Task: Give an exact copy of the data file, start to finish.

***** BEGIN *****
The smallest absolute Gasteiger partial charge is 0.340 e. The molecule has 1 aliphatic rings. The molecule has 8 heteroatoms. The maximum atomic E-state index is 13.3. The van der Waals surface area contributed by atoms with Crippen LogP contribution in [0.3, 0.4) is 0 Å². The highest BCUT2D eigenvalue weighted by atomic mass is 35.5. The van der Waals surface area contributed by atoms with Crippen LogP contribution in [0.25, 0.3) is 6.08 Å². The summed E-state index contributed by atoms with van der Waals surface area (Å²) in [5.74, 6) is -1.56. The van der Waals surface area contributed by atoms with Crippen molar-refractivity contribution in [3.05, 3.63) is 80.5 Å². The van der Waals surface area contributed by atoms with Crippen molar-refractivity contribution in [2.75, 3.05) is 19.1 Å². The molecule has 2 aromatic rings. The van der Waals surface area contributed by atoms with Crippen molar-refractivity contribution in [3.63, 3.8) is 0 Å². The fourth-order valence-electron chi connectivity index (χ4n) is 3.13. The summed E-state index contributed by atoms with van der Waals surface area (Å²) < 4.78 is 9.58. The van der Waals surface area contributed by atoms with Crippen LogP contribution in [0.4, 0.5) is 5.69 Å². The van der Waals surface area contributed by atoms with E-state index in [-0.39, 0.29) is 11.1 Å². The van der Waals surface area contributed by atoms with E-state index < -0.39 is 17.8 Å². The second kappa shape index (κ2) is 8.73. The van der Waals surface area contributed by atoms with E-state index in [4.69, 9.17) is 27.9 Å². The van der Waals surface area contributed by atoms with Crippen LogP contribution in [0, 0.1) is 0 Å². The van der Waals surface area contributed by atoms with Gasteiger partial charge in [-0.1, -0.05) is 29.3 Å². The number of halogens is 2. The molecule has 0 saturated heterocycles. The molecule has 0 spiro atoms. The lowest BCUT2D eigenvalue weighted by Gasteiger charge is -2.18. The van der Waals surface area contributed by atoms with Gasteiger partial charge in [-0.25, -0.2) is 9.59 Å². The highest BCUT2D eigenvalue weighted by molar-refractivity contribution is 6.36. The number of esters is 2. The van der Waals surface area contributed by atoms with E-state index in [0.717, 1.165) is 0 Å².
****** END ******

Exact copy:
The smallest absolute Gasteiger partial charge is 0.340 e. The molecule has 1 aliphatic rings. The molecule has 8 heteroatoms. The maximum atomic E-state index is 13.3. The van der Waals surface area contributed by atoms with Crippen LogP contribution in [0.3, 0.4) is 0 Å². The highest BCUT2D eigenvalue weighted by atomic mass is 35.5. The van der Waals surface area contributed by atoms with Crippen LogP contribution in [0.25, 0.3) is 6.08 Å². The summed E-state index contributed by atoms with van der Waals surface area (Å²) in [5.74, 6) is -1.56. The van der Waals surface area contributed by atoms with Crippen molar-refractivity contribution in [3.05, 3.63) is 80.5 Å². The van der Waals surface area contributed by atoms with Crippen molar-refractivity contribution in [2.75, 3.05) is 19.1 Å². The molecule has 2 aromatic rings. The van der Waals surface area contributed by atoms with Crippen molar-refractivity contribution in [3.63, 3.8) is 0 Å². The fourth-order valence-electron chi connectivity index (χ4n) is 3.13. The summed E-state index contributed by atoms with van der Waals surface area (Å²) < 4.78 is 9.58. The van der Waals surface area contributed by atoms with Crippen LogP contribution in [0.4, 0.5) is 5.69 Å². The van der Waals surface area contributed by atoms with E-state index in [-0.39, 0.29) is 11.1 Å². The van der Waals surface area contributed by atoms with E-state index < -0.39 is 17.8 Å². The second kappa shape index (κ2) is 8.73. The van der Waals surface area contributed by atoms with E-state index in [4.69, 9.17) is 27.9 Å². The van der Waals surface area contributed by atoms with Crippen LogP contribution in [0, 0.1) is 0 Å². The van der Waals surface area contributed by atoms with Gasteiger partial charge in [-0.1, -0.05) is 29.3 Å². The number of halogens is 2. The molecule has 0 saturated heterocycles. The molecule has 0 spiro atoms. The lowest BCUT2D eigenvalue weighted by Gasteiger charge is -2.18. The van der Waals surface area contributed by atoms with Gasteiger partial charge in [-0.25, -0.2) is 9.59 Å². The highest BCUT2D eigenvalue weighted by molar-refractivity contribution is 6.36. The number of esters is 2. The van der Waals surface area contributed by atoms with E-state index in [0.717, 1.165) is 0 Å².